In many ways Uncle Andrew strikes us as ridiculous. He suffers from a high degree of hubris without the circumstances or intelligence to warrant it. He is financially dependent upon his sister with whom he lives. He has a drinking problem. Uncle Andrew is a little man with a bit of knowledge yet he fancies himself great and wise. He perfectly exemplifies the man about whom Alexander Pope cautions: "A little learning is a dangerous thing; Drink deep, or taste not the Pierian spring."
Uncle Andrew has done violence to his ability to recognize the truth.
Besides being foolishly proud, Uncle Andrew is ultimately a violent man. He sees the accumulation of knowledge (magic in his case) as a means to some other end: power, wealth, or fame. Knowledge is something to be used, rather than something gained for its own sake. This is a fundamentally violent approach. If people or animals must suffer in order for him to make his gains, then so be it. The ends justify the means. Uncle Andrew is not sorry for the guinea pigs that "exploded like little bombs" during his experiments, or for Polly whom he sends to another world. Uncle Andrew does not understand Digory's vexation concerning these matters, because he cannot see guinea pigs and Polly as good in themselves, as Digory does.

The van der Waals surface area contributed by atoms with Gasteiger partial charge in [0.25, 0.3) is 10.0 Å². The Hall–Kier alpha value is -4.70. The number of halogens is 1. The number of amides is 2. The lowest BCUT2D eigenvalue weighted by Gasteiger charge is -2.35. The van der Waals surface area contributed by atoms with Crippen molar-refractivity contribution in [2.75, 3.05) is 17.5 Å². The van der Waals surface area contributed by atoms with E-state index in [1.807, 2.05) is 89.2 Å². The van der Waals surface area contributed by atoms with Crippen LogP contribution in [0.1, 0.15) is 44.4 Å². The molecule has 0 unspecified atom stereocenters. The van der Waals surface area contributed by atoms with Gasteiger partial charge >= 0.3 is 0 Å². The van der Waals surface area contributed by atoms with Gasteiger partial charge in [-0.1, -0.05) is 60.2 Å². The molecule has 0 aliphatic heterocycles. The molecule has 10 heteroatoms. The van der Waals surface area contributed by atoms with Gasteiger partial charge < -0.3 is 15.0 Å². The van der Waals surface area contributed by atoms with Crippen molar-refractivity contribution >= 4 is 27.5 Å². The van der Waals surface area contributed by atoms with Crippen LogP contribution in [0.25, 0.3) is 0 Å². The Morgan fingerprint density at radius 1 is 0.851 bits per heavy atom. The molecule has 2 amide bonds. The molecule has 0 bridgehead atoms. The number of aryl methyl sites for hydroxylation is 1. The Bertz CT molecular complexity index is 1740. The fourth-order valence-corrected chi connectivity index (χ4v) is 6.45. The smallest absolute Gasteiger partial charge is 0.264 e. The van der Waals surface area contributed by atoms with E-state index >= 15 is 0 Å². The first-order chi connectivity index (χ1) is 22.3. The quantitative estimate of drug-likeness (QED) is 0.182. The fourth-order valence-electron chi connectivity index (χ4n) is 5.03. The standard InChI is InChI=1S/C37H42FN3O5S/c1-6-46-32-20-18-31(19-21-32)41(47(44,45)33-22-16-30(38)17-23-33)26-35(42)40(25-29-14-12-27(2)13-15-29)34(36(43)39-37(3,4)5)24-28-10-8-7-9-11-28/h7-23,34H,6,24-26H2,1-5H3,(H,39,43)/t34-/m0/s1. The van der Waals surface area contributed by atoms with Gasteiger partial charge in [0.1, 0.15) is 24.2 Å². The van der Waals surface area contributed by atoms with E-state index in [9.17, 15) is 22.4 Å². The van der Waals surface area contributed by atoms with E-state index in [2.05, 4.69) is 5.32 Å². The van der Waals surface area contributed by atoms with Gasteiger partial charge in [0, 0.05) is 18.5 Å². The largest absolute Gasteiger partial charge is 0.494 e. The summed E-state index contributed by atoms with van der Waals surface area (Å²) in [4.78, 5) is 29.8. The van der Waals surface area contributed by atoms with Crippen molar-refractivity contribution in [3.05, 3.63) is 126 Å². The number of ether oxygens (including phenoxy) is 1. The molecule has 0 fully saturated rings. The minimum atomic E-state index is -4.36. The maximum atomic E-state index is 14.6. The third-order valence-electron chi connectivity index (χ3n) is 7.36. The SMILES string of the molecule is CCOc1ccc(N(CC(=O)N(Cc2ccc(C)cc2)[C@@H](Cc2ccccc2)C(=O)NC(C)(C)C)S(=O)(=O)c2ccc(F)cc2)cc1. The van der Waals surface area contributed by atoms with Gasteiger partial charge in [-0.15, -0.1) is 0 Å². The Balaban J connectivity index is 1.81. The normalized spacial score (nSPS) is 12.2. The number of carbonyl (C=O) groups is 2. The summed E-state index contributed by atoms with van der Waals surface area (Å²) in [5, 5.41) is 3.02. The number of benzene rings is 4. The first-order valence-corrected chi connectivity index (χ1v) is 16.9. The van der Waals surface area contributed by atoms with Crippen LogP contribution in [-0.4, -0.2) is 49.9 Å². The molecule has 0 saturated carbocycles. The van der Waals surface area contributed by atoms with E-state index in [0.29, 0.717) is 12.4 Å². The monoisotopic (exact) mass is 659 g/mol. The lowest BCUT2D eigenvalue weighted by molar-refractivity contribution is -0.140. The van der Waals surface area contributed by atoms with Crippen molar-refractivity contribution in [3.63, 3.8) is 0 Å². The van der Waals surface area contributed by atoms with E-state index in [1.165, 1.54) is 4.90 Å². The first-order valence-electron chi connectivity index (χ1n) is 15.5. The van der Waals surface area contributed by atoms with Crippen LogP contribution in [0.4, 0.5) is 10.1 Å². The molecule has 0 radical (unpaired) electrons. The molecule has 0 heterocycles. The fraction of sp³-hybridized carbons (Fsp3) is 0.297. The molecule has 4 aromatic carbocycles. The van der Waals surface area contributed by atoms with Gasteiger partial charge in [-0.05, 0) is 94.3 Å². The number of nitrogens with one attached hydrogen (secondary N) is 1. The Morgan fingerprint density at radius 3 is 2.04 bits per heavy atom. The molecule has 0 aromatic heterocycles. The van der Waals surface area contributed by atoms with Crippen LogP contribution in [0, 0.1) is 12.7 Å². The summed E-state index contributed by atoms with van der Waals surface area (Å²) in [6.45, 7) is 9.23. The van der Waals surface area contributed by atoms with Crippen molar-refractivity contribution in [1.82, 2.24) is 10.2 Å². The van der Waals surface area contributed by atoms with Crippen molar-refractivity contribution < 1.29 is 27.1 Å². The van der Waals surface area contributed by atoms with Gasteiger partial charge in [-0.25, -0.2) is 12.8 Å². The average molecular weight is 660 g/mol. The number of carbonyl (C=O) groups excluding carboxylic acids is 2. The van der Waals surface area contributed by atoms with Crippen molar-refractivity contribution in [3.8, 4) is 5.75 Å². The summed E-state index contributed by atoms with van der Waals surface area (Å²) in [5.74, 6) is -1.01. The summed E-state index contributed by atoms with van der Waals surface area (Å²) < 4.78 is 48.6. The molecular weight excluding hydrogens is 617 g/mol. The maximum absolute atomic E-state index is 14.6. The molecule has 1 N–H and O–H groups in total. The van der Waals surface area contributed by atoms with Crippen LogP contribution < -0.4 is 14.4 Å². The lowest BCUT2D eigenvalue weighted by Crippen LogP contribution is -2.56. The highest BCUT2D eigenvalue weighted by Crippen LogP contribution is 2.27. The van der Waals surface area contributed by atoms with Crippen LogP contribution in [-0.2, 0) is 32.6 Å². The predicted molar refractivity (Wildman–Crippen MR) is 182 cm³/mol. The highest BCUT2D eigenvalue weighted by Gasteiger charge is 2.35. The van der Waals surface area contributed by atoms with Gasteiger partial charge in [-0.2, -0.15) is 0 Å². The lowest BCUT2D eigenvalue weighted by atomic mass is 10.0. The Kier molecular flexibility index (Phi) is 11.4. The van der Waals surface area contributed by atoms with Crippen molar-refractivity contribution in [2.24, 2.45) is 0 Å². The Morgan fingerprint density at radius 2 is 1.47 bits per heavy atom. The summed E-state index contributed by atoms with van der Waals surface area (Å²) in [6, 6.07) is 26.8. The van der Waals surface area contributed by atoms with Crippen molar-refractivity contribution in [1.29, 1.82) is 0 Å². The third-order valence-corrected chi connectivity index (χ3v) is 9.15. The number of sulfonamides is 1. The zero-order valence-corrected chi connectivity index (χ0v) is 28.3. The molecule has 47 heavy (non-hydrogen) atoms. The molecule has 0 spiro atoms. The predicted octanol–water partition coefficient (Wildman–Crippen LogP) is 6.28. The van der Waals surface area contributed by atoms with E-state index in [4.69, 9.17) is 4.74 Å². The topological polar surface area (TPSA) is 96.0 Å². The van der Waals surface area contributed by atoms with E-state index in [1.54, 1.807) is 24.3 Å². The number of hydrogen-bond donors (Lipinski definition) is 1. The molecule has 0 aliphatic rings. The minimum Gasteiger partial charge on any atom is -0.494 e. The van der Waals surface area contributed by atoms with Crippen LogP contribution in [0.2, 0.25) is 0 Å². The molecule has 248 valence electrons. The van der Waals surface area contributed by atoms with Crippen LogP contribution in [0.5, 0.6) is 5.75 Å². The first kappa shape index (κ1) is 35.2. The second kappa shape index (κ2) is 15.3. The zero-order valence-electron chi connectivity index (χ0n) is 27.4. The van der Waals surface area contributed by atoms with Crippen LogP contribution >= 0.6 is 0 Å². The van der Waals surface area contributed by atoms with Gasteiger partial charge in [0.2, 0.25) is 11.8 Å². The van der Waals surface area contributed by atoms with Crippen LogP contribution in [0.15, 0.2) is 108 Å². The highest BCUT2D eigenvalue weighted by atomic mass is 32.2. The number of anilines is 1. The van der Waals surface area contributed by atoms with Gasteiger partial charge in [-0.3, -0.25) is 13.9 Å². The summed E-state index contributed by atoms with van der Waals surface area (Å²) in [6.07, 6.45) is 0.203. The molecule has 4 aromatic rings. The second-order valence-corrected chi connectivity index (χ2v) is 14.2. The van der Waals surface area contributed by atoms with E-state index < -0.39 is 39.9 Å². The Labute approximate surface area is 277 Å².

During the creation of Narnia, Uncle Andrew wishes that he had a gun so that he could kill Aslan and "make something" of the country. Later, when Uncle Andrew realizes the new life springing from the newly created Narnia, he imagines that he will become rich by bringing in bits of scrap metal and growing them into battleships. His thoughts always circle around manipulation and violence.